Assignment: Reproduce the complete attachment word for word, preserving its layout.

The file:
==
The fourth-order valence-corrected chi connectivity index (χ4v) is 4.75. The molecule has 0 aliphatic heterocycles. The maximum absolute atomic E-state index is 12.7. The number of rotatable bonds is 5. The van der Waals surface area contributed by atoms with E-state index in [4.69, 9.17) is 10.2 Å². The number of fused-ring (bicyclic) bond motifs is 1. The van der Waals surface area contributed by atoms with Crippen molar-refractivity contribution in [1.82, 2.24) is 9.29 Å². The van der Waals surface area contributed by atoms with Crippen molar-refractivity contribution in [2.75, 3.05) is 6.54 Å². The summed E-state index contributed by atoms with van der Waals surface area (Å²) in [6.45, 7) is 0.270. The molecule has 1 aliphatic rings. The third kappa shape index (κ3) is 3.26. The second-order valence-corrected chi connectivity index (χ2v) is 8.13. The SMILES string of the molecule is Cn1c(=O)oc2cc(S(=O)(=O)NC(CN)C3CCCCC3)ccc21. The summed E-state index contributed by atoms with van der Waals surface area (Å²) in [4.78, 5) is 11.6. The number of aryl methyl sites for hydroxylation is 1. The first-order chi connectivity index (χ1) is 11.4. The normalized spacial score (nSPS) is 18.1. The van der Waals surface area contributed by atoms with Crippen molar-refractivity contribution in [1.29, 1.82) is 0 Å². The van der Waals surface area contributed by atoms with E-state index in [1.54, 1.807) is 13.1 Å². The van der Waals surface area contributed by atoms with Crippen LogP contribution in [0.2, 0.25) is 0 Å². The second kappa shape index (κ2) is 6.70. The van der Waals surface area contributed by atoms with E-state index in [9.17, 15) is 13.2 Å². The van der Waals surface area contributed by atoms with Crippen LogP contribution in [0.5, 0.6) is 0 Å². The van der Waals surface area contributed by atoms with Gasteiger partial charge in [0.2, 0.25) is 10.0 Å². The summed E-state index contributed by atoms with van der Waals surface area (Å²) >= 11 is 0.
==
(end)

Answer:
The fourth-order valence-corrected chi connectivity index (χ4v) is 4.75. The molecule has 0 aliphatic heterocycles. The maximum absolute atomic E-state index is 12.7. The number of rotatable bonds is 5. The van der Waals surface area contributed by atoms with E-state index in [4.69, 9.17) is 10.2 Å². The number of fused-ring (bicyclic) bond motifs is 1. The van der Waals surface area contributed by atoms with Crippen molar-refractivity contribution in [1.82, 2.24) is 9.29 Å². The van der Waals surface area contributed by atoms with Crippen molar-refractivity contribution in [2.75, 3.05) is 6.54 Å². The summed E-state index contributed by atoms with van der Waals surface area (Å²) in [6.45, 7) is 0.270. The molecule has 1 aliphatic rings. The third kappa shape index (κ3) is 3.26. The second-order valence-corrected chi connectivity index (χ2v) is 8.13. The SMILES string of the molecule is Cn1c(=O)oc2cc(S(=O)(=O)NC(CN)C3CCCCC3)ccc21. The summed E-state index contributed by atoms with van der Waals surface area (Å²) in [4.78, 5) is 11.6. The number of aryl methyl sites for hydroxylation is 1. The first-order chi connectivity index (χ1) is 11.4. The normalized spacial score (nSPS) is 18.1. The van der Waals surface area contributed by atoms with Crippen molar-refractivity contribution in [1.29, 1.82) is 0 Å². The van der Waals surface area contributed by atoms with E-state index in [1.54, 1.807) is 13.1 Å². The van der Waals surface area contributed by atoms with Crippen LogP contribution in [0.2, 0.25) is 0 Å². The second kappa shape index (κ2) is 6.70. The van der Waals surface area contributed by atoms with E-state index in [9.17, 15) is 13.2 Å². The van der Waals surface area contributed by atoms with Crippen LogP contribution in [0.5, 0.6) is 0 Å². The van der Waals surface area contributed by atoms with Gasteiger partial charge in [0.2, 0.25) is 10.0 Å². The summed E-state index contributed by atoms with van der Waals surface area (Å²) >= 11 is 0.